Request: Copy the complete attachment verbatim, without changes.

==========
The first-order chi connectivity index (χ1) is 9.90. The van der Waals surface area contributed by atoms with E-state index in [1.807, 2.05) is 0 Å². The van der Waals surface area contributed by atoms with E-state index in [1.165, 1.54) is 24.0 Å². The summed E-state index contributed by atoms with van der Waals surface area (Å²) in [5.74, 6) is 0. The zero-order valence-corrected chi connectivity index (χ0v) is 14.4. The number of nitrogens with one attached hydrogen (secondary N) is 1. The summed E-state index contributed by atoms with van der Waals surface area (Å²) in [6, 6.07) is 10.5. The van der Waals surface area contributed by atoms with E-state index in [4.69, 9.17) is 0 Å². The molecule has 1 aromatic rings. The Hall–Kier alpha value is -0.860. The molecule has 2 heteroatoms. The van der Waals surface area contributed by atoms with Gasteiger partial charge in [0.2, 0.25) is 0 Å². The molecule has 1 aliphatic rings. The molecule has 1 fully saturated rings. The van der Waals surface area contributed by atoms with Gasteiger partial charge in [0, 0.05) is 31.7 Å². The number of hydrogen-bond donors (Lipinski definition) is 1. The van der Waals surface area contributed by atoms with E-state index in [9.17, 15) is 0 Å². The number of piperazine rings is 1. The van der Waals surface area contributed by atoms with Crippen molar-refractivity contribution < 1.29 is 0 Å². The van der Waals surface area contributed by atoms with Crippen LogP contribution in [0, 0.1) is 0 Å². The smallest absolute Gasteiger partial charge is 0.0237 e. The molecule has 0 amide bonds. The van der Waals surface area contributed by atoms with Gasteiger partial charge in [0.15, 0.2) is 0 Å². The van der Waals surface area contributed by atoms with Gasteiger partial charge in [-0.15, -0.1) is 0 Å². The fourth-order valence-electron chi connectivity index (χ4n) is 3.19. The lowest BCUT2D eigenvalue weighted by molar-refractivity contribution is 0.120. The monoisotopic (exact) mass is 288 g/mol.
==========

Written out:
The first-order chi connectivity index (χ1) is 9.90. The van der Waals surface area contributed by atoms with E-state index in [1.807, 2.05) is 0 Å². The van der Waals surface area contributed by atoms with E-state index in [1.165, 1.54) is 24.0 Å². The summed E-state index contributed by atoms with van der Waals surface area (Å²) in [5.74, 6) is 0. The zero-order valence-corrected chi connectivity index (χ0v) is 14.4. The number of nitrogens with one attached hydrogen (secondary N) is 1. The summed E-state index contributed by atoms with van der Waals surface area (Å²) in [6, 6.07) is 10.5. The van der Waals surface area contributed by atoms with E-state index in [4.69, 9.17) is 0 Å². The molecule has 1 aromatic rings. The Hall–Kier alpha value is -0.860. The molecule has 2 heteroatoms. The van der Waals surface area contributed by atoms with Gasteiger partial charge in [0.2, 0.25) is 0 Å². The molecule has 1 aliphatic rings. The molecule has 1 fully saturated rings. The van der Waals surface area contributed by atoms with Gasteiger partial charge in [0, 0.05) is 31.7 Å². The number of hydrogen-bond donors (Lipinski definition) is 1. The van der Waals surface area contributed by atoms with E-state index in [9.17, 15) is 0 Å². The number of piperazine rings is 1. The van der Waals surface area contributed by atoms with Crippen molar-refractivity contribution < 1.29 is 0 Å². The van der Waals surface area contributed by atoms with Crippen LogP contribution in [0, 0.1) is 0 Å². The smallest absolute Gasteiger partial charge is 0.0237 e. The molecule has 0 amide bonds. The van der Waals surface area contributed by atoms with Gasteiger partial charge in [0.15, 0.2) is 0 Å². The van der Waals surface area contributed by atoms with Gasteiger partial charge in [-0.15, -0.1) is 0 Å². The fourth-order valence-electron chi connectivity index (χ4n) is 3.19. The lowest BCUT2D eigenvalue weighted by molar-refractivity contribution is 0.120. The monoisotopic (exact) mass is 288 g/mol.